5. I hear you. My mum died 2 yrs ago and I was left with a lot of unfinished business. I think maybe we all are in one way or another, and it occurs to me, we are all still children, seeking parental approval until our parents are no longer there. Joey nailed it with conscious parenting and that’s what I’m trying to do too, although that’s not to say my mother didn’t. I’m reminded of the Philip Larkin poem you know the one:

    Liked by 4 people

    • If something were to ever happen to my mother or my father, I expect she (or he) would come to live with me. I would relish the opportunity, actually, not for underhanded paybacks or to try to win affection or kudos, but because I think it would be the only way to have an opportunity to understand them.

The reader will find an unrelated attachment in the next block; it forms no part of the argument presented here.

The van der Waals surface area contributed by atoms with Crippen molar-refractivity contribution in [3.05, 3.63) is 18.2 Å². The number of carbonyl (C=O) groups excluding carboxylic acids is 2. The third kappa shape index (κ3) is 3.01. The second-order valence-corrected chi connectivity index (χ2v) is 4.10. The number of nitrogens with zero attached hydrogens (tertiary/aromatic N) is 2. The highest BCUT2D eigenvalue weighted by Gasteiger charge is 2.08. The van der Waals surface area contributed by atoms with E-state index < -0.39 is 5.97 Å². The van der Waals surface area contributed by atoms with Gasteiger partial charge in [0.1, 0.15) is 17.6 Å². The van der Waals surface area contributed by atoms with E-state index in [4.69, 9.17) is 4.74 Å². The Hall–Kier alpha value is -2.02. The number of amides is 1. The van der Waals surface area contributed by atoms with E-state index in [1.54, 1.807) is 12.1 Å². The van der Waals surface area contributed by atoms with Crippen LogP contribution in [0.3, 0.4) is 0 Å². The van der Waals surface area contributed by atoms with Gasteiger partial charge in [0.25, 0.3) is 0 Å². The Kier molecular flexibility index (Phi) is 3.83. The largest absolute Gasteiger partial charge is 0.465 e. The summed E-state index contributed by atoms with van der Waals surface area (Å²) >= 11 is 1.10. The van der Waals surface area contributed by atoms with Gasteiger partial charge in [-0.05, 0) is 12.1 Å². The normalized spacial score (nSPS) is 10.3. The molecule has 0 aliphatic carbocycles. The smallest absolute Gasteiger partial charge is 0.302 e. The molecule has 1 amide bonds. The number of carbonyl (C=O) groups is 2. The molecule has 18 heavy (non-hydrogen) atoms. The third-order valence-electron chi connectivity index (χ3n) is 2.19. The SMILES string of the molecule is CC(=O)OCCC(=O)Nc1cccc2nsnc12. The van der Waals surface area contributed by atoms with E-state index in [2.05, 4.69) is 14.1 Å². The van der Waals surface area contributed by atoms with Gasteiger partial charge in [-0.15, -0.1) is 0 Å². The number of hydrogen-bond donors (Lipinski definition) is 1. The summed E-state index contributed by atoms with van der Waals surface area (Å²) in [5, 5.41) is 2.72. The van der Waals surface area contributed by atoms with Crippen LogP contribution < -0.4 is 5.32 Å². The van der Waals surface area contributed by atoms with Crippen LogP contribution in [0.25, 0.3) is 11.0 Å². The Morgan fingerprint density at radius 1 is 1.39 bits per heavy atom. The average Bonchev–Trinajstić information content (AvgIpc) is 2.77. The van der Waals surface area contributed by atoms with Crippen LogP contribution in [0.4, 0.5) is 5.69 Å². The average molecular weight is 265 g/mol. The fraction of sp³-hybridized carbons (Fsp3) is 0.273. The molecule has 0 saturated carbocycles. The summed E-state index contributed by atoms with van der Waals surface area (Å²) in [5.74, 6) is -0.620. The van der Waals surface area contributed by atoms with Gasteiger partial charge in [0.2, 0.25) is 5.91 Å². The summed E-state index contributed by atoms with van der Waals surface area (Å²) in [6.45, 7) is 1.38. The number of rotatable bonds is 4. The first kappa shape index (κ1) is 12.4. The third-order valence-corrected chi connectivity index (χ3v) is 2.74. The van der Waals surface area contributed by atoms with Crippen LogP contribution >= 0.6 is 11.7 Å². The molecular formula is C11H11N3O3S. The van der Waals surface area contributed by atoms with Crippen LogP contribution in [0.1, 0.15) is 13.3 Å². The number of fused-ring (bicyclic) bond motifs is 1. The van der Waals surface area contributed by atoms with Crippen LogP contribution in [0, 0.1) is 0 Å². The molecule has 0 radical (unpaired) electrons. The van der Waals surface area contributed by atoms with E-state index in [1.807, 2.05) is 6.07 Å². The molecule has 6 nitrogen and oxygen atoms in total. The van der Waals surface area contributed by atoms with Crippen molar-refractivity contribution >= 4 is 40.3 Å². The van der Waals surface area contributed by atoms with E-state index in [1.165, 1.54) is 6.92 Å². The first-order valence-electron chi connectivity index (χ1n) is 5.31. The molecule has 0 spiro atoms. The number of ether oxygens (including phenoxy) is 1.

Liked by 3 people

    • My mother was a poet–sensitive, creative, highly intelligent, but also emotional and reactive about a lot of things. I was an only girl with three brothers–and supposed to be just like her but wasn’t. Need I say more?

      Liked by 2 people

  6. I can relate. My mom has been gone for years and sometimes I regret not asking similar questions, but now I’m glad I didn’t. Experience tells me I wouldn’t have gotten the answers I wanted. But I was lucky enough to have other “moms” who loved me unconditionally.

    Any normal mother would be over the moon about your accomplishments. Just keep on doing what you’re doing and realize she may never come around. That doesn’t diminish your self-worth one iota.

    Liked by 2 people